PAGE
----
Diane Winston tells us what’s missing from “Whatever Happened to the American Left?,” an opinion piece by Michael Kazin, the editor of Dissent Magazine, which appeared in Sunday’s New York Times.  (I pointed a finger at it on Sunday.)  Winston explains that Kazin neglects three important issues in his diagnosis of the invisible, hamstrung Left:  the conservative movement didn’t start in the 1970s; the American Left is not MIA, just underreported; and that he better not leave religion out of the conversation or he’s missing an essential part of the political story.  Winston writes:

As soon as FDR proposed the New Deal, coalitions of businessmen and religious leaders began their fight against the incipient socialism that they perceived in Roosevelt’s efforts to revive the economy and right the wrongs exposed by the financial calamity.

The coalition partners each had their particular motives. Businessmen fretted the bottom line, while religious leaders feared godless Communism. But many saw the overarching threat as one and the same: the New Deal would undo the American way of life predicated on radical individualism, hallowed by Christian teaching and protected by the political system that had developed in tandem with free-market capitalism.

Winston’s right, of course.  The unholy alliance between business and religion–to fight godless Socialism, to fight socialist Communism, to preserve and justify unfettered economic growth for the corporate class–really absolved the media of any duty to meaningfully discuss equality or rights (other than the right to be privileged).  Of the Left, Winstons writes:

Simply put, their work did not jibe with the traditional news media values of conflict, currency and power. These were regular people doing everyday work in the hope of effecting incremental change. Their stories went unreported for the same reasons that much of the right’s small-bore organizing went unremarked in the 1940s, 50s and 60s: reporting on evolutionary social change is tougher than writing up this week’s conflict, and journalists have a hard time seeing how religion figures into almost every niche of American cultural ecology.

Yes.  But one thing I wish Winston had applied her wise analysis to is the unreported conflict of even “evolutionary social change.”  What social issue at the moment isn’t surrounded by conflict?  The debt, the death penalty, diet, health care, medicare, the environment, the military, women’s rights, gay rights, family structure…?  Surely within each and all of these struggles is a story line that interestingly and accurately conveys what’s at stake for the rest of us.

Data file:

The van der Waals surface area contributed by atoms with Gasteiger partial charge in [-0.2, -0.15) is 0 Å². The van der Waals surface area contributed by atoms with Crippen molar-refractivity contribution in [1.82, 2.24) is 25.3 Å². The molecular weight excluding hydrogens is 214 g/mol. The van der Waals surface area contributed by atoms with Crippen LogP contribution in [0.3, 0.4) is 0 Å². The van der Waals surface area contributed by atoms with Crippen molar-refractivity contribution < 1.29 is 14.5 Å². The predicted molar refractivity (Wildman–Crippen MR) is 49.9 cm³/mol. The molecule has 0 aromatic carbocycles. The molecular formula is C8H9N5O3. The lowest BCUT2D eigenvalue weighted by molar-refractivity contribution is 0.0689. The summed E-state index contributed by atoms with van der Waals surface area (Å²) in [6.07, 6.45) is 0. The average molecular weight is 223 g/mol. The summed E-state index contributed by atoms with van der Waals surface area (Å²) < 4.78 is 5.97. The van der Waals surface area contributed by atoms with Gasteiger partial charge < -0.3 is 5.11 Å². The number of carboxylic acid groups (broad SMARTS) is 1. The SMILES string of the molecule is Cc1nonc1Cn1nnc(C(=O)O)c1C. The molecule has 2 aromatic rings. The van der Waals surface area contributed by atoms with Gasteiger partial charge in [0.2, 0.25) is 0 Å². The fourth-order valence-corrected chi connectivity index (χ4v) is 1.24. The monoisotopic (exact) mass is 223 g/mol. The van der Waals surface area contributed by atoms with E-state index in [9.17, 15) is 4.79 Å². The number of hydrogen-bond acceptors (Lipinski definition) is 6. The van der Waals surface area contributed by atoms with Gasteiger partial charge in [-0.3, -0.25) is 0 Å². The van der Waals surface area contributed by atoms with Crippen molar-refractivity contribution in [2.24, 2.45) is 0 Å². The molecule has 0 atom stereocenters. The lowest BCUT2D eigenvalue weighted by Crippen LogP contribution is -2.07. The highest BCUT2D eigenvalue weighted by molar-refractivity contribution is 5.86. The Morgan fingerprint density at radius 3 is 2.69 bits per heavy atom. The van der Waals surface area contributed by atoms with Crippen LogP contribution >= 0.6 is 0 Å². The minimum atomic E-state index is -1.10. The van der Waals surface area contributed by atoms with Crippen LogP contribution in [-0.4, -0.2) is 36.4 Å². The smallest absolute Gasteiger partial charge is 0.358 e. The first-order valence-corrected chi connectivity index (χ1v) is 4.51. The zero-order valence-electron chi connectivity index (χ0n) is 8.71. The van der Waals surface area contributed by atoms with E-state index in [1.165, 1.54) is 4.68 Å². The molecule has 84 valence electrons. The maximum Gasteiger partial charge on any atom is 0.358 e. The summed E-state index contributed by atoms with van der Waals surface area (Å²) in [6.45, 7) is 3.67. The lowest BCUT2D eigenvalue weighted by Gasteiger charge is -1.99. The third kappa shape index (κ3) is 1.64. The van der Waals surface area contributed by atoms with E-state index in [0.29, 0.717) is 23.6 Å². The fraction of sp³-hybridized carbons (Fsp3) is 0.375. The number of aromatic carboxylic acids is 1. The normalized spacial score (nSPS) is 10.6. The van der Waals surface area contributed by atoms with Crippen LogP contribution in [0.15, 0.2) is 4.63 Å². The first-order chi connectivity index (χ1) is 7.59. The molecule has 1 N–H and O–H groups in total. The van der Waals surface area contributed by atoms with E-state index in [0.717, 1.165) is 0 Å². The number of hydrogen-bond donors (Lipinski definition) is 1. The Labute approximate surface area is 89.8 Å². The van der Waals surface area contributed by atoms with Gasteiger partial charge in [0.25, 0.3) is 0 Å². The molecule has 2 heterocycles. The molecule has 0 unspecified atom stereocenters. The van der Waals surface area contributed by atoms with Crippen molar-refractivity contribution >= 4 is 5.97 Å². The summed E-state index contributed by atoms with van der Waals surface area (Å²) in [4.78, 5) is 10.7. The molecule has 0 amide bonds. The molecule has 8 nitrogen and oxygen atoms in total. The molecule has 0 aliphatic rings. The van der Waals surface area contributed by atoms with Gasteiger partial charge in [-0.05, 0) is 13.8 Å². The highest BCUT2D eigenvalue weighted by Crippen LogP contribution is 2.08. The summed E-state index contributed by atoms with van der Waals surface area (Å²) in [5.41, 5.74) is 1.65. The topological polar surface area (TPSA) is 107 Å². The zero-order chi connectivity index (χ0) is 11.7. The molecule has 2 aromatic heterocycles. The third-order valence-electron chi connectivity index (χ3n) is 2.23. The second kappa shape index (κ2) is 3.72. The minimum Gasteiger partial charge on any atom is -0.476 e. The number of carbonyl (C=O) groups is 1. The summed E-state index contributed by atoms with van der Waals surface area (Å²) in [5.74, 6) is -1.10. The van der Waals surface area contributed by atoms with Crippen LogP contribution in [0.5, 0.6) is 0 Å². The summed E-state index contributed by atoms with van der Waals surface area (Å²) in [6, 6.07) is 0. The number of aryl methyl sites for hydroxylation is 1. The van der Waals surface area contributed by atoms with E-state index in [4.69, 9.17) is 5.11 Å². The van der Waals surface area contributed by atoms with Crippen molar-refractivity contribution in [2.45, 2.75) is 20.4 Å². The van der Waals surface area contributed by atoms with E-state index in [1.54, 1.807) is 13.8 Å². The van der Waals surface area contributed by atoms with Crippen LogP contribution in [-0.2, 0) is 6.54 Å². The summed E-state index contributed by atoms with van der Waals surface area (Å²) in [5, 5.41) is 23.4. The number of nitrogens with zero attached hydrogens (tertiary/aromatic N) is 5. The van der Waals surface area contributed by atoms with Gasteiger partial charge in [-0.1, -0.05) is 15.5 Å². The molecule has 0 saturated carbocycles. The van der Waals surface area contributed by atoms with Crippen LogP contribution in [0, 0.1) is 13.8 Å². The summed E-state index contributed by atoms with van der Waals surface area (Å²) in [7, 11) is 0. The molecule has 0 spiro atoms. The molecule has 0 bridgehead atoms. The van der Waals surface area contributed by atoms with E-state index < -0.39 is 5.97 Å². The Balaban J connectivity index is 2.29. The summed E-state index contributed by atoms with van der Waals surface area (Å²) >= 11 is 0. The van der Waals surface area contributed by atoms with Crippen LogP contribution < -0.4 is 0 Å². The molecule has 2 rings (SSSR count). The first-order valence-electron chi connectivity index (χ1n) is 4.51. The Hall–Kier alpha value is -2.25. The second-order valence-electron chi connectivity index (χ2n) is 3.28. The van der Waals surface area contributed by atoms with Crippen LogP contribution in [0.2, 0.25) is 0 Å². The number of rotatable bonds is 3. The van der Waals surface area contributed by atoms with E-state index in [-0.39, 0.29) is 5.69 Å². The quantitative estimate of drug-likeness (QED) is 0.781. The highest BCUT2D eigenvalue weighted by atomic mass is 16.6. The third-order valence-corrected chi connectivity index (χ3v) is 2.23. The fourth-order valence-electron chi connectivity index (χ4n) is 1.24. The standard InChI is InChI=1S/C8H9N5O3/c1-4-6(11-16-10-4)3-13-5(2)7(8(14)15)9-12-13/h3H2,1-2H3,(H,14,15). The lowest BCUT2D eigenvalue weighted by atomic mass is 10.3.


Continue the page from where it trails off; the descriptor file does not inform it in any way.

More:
Why does the Left fail again and again to attract at least establishment media’s attention?  As we see down on Wall Street this week, it takes police brutality (or cleavage) to catch the eye of The Daily NewsThe Atlantic, or The New York Times; even still it’s often a dismissive eye.  Hypocritical too when compared to treatment of other movements on the Right like the Tea Party.  Yet the Left can’t simply blame the media’s desire for conflict for it’s silencing, dismissal, and inefficacy and then call it a day.

My two cents are that in addition to what Winston writes there are other reasons for the Left’s lack of traction.  She nails this one (because she’s one of a small clan of writers and scholars who knows religion and media better than anybody):  an inability for society at large and the establishment media to get its head around religion.  Religion, when defined most broadly, is one of the better sources of emotion, engagement and yes, stories we’ve got.

The heart of the matter, if you ask me, is the Left’s failure to be interesting, engaging, or to tell these good stories.  (Others much smarter than I am have pointed this out before.) but really!  Think of all the man-against-goliath, -the company store, -the inhumane factory boss, – the establishment stories you can and tell me they don’t rival any narrative of power and excess (or submission and duty) the Left’s opponents put out. But rather than take back the narrative from others, the Left lays down facts and cries hypocrisy, it hunkers down in its territoriality, it privileges intellect, and it doesn’t get religion!

So yes, as Kazin says, better organizing is essential.  And as Winston makes clear, we all need to rethink how we talk about religion.  But I would add that if the Left wants a chance to take back the media narrative from proponents of business and American exceptionalism, it better start getting interesting.